While the world trade network mostly held up well amid rolling lockdowns as COVID-19 spread, the economic shock fueled calls among politicians for greater self-sufficiency and alternatives to China. U.S. Secretary of State Mike Pompeo last year named Australia, New Zealand, Japan, India, and South Korea as countries that the U.S. has been talking to on supply chains.

In fact, the State Department’s new Economic Security Strategy is expanding and diversifying supply chains that protect “people in the free world,” according to Keith Krach, the State Department official who leads efforts to develop international policies related to economic growth.

However, analysts are skeptical of State’s efforts and argue that they argue appears to lack any firm foundation.” The Department doesn’t have jurisdiction over trade and officials in other Asian countries say no formal talks were taking place.

At the same time, some governments are moving on their own to shift production away from China. This includes Taiwan and Japan, which were among the biggest investors in China’s manufacturing capacity in the early days.

“Many companies have already begun adopting a ‘China plus one’ manufacturing hub strategy with Vietnam having been a clear beneficiary,” said Anwita Basu, head of Asia country risk research at Fitch Solutions. “Shifts away from China will be slow as that country still boasts an annual manufacturing output that is so large that even a group of countries would struggle to absorb a fraction of it.”

In 2019, Taiwanese officials supported construction of a “non-red supply chain” outside of China and promised rent assistance, cheap finance, tax breaks and simplified administration for investments in Taiwan that helped the island’s economy weather the trade war last year.

Japan recently started down the same path, with Prime Minister Shinzo Abe’s government budgeting about 220 billion yen for companies shifting production back home and 23.5 billion yen for those seeking to move production to other countries.

South Korea has similar plans as part of its economic blueprint for the rest of the year, announced earlier this month. The government said it will provide tax incentives, ease investment-related regulations and expand financial support for companies that ‘u-turn.’ Yet, it hasn’t said how much money will be earmarked for the entire support program.

For all that, China retains key advantages and “remains unmatched as a manufacturing site given its numbers of skilled workers, deep supplier networks and the government’s credible public support for manufacturers and provision of reliable infrastructure,” wrote Gavekal Dragonomics analyst Dan Wang in a report in April.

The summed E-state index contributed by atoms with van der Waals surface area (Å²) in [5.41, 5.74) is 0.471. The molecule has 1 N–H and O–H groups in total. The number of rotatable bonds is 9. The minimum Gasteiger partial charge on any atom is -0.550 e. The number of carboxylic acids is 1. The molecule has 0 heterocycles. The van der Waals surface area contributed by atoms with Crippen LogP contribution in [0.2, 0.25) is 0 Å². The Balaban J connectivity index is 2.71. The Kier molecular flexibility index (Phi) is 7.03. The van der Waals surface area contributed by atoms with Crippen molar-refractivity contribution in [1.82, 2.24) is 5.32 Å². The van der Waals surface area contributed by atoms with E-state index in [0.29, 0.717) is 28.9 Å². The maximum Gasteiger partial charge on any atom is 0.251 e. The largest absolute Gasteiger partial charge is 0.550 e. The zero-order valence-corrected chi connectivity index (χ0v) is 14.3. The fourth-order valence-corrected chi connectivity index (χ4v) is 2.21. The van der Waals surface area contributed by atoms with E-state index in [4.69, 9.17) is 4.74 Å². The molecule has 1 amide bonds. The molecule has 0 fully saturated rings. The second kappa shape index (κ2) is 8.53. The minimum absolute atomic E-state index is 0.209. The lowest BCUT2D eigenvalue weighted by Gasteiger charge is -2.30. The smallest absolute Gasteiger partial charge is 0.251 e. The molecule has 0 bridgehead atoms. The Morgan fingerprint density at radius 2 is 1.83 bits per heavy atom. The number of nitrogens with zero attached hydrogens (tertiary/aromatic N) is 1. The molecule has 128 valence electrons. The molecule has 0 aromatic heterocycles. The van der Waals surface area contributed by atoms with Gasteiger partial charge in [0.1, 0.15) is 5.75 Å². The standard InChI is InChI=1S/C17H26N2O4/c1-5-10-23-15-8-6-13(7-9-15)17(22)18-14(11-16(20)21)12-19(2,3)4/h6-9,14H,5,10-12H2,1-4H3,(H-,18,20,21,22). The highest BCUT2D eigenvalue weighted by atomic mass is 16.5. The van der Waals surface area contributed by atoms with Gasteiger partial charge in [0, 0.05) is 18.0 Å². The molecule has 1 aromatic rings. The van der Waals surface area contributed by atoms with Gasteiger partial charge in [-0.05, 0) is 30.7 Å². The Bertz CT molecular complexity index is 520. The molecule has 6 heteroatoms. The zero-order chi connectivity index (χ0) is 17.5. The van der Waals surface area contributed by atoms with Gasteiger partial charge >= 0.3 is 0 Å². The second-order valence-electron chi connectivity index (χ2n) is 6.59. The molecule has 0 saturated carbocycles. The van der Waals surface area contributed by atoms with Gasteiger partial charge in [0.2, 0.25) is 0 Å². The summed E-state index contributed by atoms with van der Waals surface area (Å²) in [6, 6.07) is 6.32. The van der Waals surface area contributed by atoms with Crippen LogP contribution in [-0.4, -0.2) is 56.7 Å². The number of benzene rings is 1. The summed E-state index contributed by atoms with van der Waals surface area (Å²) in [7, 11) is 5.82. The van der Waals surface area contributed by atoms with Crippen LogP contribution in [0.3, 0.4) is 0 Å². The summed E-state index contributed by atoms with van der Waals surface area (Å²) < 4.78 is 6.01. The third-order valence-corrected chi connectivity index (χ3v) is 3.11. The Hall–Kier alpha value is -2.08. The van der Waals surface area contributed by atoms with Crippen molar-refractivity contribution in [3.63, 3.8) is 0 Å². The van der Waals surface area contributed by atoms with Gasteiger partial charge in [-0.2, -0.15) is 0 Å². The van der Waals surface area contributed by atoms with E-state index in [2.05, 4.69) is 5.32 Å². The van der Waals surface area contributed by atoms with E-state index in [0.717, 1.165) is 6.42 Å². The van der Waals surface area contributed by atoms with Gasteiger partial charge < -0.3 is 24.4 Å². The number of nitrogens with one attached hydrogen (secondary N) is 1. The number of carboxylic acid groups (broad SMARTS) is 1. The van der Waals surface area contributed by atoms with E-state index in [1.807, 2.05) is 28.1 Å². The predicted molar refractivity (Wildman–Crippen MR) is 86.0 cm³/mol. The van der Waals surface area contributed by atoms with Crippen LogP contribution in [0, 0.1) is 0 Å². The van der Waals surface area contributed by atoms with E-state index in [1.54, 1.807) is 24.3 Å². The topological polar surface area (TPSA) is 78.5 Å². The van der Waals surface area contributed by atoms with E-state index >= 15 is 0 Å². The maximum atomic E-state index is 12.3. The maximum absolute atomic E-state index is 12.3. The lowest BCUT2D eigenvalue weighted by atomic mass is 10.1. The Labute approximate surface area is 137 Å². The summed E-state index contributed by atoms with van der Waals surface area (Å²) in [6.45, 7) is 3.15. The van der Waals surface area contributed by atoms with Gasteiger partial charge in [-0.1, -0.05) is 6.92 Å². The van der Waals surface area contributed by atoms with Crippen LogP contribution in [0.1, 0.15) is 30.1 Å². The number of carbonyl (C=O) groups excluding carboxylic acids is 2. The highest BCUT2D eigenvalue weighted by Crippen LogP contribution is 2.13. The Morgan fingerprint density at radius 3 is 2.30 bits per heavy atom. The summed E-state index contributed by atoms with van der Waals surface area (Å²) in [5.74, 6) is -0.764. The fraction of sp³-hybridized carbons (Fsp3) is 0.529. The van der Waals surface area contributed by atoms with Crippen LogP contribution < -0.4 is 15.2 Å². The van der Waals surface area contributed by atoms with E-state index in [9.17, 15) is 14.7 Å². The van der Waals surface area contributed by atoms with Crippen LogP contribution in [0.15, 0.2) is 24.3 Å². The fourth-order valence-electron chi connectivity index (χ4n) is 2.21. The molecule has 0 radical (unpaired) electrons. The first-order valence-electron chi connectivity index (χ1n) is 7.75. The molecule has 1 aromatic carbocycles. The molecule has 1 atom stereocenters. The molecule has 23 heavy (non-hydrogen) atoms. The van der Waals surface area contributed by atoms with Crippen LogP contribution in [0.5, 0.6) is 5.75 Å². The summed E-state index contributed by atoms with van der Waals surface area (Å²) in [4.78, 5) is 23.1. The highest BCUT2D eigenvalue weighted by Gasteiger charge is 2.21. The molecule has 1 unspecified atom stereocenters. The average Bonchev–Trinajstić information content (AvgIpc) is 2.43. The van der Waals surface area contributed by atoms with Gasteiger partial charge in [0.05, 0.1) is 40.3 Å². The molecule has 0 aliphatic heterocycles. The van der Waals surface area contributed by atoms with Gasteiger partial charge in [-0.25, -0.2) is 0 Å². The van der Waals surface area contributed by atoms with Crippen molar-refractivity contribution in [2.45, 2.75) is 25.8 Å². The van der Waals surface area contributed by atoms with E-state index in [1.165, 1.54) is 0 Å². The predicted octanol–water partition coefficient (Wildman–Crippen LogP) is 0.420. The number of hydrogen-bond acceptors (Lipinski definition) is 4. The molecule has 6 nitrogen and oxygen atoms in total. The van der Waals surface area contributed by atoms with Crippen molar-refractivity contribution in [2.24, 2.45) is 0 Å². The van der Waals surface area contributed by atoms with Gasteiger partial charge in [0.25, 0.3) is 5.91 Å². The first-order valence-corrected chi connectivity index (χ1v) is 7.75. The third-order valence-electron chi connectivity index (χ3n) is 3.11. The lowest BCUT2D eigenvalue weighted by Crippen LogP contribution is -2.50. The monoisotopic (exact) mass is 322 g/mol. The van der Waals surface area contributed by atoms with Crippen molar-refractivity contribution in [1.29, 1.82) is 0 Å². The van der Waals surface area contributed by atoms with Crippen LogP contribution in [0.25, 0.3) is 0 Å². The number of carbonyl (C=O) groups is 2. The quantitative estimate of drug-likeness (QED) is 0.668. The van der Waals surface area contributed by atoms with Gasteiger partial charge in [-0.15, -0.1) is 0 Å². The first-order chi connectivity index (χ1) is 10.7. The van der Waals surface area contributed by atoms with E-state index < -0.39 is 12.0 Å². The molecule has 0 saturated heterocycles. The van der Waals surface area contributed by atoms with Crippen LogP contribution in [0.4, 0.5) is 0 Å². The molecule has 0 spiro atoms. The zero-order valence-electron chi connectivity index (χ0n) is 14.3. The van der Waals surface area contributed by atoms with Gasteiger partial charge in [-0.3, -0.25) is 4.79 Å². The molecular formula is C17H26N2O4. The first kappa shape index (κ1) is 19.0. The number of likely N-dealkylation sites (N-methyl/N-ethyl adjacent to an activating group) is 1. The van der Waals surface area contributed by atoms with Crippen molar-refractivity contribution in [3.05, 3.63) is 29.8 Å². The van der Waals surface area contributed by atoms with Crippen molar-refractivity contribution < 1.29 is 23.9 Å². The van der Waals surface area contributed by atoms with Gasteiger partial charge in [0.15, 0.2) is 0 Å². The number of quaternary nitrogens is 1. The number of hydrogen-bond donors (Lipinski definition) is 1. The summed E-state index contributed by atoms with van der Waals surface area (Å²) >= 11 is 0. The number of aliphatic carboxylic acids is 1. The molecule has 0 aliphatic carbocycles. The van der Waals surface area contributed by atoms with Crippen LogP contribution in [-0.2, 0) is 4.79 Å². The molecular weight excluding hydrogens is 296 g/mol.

Even if companies find economic alternatives to Chinese factories, or bow to political pressure to increase production in their home markets, the vast and growing Chinese domestic market is a powerful attraction.

Tesla Inc. is now producing cars there for what is now the world’s largest auto market. Last month Chinese Premier Li Keqiang wrote to Honeywell International Inc. to welcome its new investment in Wuhan. He and other Chinese officials have touted continued economic cooperation with the U.S. and vowed to implement a “phase one” trade deal with the U.S. reached in January.

Over the long term, however, there are questions of who will pay for new plants outside China, Bloomberg says.

In the end, the strongest force diluting China’s position in global supply chains likely will be the long, slow evolution of global trade as opportunities arise from new markets, new technologies and changing patterns of wealth said Elms, whose organization helps governments formulate trade policy.

“The numbers have to make sense,” she said. “The structure that you have is based on millions of individual company decisions. It’s not so easy to wave a wand and say: Make it so!”

So, we will see. The administration has continued its “get tough” policies on Asian, European and even North American supply chains--and reinforced those policies with strong subsidies in some cases. At the same time, the longer-term benefits of these policies are being questioned for a range of economic and policy reasons. This is a debate producers should watch closely as it intensifies, Washington Insider believes.